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I was diagnosed with type one diabetes July 7, 2012, when I was 10. As a kid I used to be the kind of person that lived with no hesitancy, and never let anything stop me from having fun, but all of my naiveté was reason for this. After my diagnosis, a lot of that changed. I became the type of person to avoid stepping outside of my comfort zones. I now often stray away from trying new things and exploring foreign experiences due to my fears. When new opportunities present themselves to me, I’ll find excuses anywhere that can help steer me away from doing new things.  Ever since diagnosis it has transformed me and changed my life in so many ways.

Ironically, having diabetes has helped me leave my comfort zone and become a whole new person, as much as it  has also made me hide and shelter myself more. This is one of the hardest things for me to stand in between within my life and type one diabetes. It was a hard obstacle to be in the middle when I heard about the ICD Panorama Cottage Getaway too. I remember I was sitting in my friend’s kitchen ranting to her, all the excuses as to why I shouldn’t go. I realized these excuses and fears have stopped me from living and doing new amazing things. This clicked for me and I decided I was going to force myself to leave my comfort zone and do it. So my mom and I paid for the trip, and it was final.

The whole week at school I was doubting the decision I had just made on a whim. I told myself impulse decisions were never my strong suit, and I was going to regret it. But once it was Saturday and I was in the car on the way, I had a feeling. Maybe anxiety or perhaps excitement, but it was a feeling I hadn’t felt in a long time. This was the feeling of leaving my comfort zone.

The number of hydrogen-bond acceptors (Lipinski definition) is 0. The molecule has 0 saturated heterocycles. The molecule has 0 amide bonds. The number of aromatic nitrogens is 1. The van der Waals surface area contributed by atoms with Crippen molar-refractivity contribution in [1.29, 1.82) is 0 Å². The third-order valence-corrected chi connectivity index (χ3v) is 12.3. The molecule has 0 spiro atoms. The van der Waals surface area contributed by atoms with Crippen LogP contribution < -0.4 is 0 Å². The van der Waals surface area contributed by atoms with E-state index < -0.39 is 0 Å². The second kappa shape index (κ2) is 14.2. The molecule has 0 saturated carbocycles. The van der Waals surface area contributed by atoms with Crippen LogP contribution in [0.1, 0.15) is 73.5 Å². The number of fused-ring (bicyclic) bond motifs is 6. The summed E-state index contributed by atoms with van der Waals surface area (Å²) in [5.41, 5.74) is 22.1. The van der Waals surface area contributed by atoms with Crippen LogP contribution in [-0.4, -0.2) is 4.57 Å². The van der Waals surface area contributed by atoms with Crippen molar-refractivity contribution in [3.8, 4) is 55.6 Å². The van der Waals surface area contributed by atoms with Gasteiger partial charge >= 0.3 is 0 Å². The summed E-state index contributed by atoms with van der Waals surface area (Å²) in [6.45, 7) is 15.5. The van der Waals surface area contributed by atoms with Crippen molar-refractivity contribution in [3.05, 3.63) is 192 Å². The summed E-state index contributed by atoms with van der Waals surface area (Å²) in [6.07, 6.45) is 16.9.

Sometimes as a diabetic, it’s easy to feel isolated and assume no one understands your day-to-day battles. That can be the most frustrating thing when you are living with a life-long disease. Something that truly helped me with this personal burden was to surround myself with people that understood me entirely. Panorama gave many others and myself the gift of relief to be understood.

The whole time I was in Panorama, I was a completely different person. I felt like I’d never met this side to myself. She was social, and left her comfort zone numerous times. She wasn’t afraid to laugh loudly and be herself. And the biggest strength she had, was the courage not to hide her diabetes. During the weekend the group of people all made efforts to make everyone feel welcome. We all talked about our diabetes and the sad, funny, and hard encounters we’ve all faced with it.

When I was on my way home from the trip, I felt this surge of inspiration to keep this side of myself I’d just met. In just 3 days they all made me feel like part of a family; they all made me adapt to a new routine of consistent and positive diabetes management.  At first i can admit my bigger fear was going, but when the 3 days passed; my biggest fear was leaving.


Article by Sarah Woods

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